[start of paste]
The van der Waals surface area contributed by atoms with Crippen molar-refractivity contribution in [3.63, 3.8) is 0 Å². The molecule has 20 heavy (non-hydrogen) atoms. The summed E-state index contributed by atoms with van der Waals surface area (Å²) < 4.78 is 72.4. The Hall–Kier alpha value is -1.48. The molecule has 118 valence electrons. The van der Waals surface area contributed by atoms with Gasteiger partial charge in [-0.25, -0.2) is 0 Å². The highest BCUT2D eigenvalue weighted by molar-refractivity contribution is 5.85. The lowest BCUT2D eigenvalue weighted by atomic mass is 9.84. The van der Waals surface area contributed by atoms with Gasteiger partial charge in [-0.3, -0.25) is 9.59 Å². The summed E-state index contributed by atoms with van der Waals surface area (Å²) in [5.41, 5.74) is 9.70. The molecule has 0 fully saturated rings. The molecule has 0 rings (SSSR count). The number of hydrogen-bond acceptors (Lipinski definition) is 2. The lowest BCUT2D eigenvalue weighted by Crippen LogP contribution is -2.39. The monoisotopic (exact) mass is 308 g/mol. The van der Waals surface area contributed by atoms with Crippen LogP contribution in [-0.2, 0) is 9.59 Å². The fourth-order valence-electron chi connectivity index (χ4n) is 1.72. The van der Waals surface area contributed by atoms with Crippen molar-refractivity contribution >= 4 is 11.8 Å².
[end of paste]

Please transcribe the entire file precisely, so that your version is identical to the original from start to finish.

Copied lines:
The van der Waals surface area contributed by atoms with Crippen molar-refractivity contribution in [3.63, 3.8) is 0 Å². The molecule has 20 heavy (non-hydrogen) atoms. The summed E-state index contributed by atoms with van der Waals surface area (Å²) < 4.78 is 72.4. The Hall–Kier alpha value is -1.48. The molecule has 118 valence electrons. The van der Waals surface area contributed by atoms with Gasteiger partial charge in [-0.25, -0.2) is 0 Å². The highest BCUT2D eigenvalue weighted by molar-refractivity contribution is 5.85. The lowest BCUT2D eigenvalue weighted by atomic mass is 9.84. The van der Waals surface area contributed by atoms with Gasteiger partial charge in [-0.3, -0.25) is 9.59 Å². The summed E-state index contributed by atoms with van der Waals surface area (Å²) in [5.41, 5.74) is 9.70. The molecule has 0 fully saturated rings. The molecule has 0 rings (SSSR count). The number of hydrogen-bond acceptors (Lipinski definition) is 2. The lowest BCUT2D eigenvalue weighted by Crippen LogP contribution is -2.39. The monoisotopic (exact) mass is 308 g/mol. The van der Waals surface area contributed by atoms with Crippen LogP contribution in [-0.2, 0) is 9.59 Å². The fourth-order valence-electron chi connectivity index (χ4n) is 1.72. The van der Waals surface area contributed by atoms with Crippen molar-refractivity contribution >= 4 is 11.8 Å².